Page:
Via Memeorandum, I see that President Obama is proposing to cut corporate taxes if Republicans agree to invest in middle-class job programs. Apparently, it’s part of a Grand Bargain to ward off a budget crisis in the fall. (Quick question for all my American friends, how many Grand Bargains and budget crises can one President have?) On its face, it is a good idea.
The U.S. needs to address the quagmire that is their corporate tax regime. Nominally, they have one of the highest corporate tax rates in the world at 35%, but that’s not what corporations tend to pay. The U.S. has a system of tax breaks that results in far lower effective tax rate for corporations. It’s inefficient and opaque. The convoluted nature of the current tax system means serious, clear reform is difficult, if not impossible. The President would be wise to tackle this issue head on, not treat it as a bargaining chip.
Republicans are wise to view the President’s offer with caution. If his intent is to simply cut the nominal corporate tax rate while at the same time eliminating the the special tax breaks corporations receive, the effect will be essentially neutral. Granted, cleaning up the tax code is always a good thing, and doing so without greatly increasing the tax burden of corporations is good as well, but that’s not really much of a compromise in a Grand Negotiation. (Am I capitalizing the right words? It all seems so silly.)
Further, were I a Republican dealmaker, I’d be quite wary of any sort of “middle class job program”. First of all, if the middle class still exists (and I’m not sure it does), I really don’t know what sort of program would create “middle class” jobs. The devil, as they say, will be in the details.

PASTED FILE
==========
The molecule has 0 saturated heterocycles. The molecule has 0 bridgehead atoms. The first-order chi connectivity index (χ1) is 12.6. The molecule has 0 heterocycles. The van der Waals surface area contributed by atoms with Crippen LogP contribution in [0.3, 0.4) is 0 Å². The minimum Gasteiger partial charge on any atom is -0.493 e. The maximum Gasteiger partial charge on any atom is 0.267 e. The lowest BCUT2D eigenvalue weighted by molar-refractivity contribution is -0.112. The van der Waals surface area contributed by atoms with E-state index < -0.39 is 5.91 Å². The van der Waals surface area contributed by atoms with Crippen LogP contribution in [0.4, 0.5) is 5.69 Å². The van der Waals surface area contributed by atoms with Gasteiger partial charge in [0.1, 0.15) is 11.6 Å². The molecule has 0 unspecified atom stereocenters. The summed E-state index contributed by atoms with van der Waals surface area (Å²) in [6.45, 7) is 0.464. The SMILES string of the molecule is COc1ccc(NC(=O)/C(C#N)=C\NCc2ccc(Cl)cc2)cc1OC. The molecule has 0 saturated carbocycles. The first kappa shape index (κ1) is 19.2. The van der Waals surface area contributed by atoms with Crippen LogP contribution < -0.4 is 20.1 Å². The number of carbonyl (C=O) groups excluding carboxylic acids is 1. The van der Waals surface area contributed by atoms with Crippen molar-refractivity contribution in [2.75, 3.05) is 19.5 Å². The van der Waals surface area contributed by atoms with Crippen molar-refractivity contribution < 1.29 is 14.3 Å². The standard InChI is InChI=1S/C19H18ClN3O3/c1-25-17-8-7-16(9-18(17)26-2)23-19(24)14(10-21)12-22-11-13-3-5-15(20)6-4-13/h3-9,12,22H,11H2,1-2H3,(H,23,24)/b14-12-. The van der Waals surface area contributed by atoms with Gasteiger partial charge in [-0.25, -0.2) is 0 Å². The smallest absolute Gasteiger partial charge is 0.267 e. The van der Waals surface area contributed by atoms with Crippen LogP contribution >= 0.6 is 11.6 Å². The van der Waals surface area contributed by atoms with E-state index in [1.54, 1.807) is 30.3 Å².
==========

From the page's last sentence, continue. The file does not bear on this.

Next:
There is an added danger in entangling these two initiatives. Despite what some politicians will be quick to claim, cutting corporate tax rates is not a great tool for job creation. A cut in corporate taxes, along with a simplification of the tax code, should contribute economic expansion, but it’s a leap to say that that will mean a whole bunch more jobs. (And before anyone asks, no, this isn’t some uber-Laffer argument that tax cuts are always good.) Should the jobs program fail (as so many previous attempts have, sadly) creating a smoldering crater of debt, blame for the increase to the deficit may fall upon the tax cut rather than the jobs program.
In the end, the President should try to fix the corporate tax code (not to mention the entire tax code…a boy can dream, y’know) regardless of any Grand Bargains that come along. The economic benefits are worth it even if it doesn’t help him strong-arm Republicans into supporting the jobs program.
Likewise, Republicans should take this as an opportunity to try to cut the effective corporate tax rate, while eliminating complex tax breaks. This is one of the rare times when a pro-business stance will actually result in better public policy. If the President is serious about cleaning up the corporate tax mess and cutting the effective tax rate, a trade off for a jobs program is probably worth it.
Bonus reading: Scott H. Payne discusses the significance of corporate tax cuts with Laval Professor Stephen Gordon.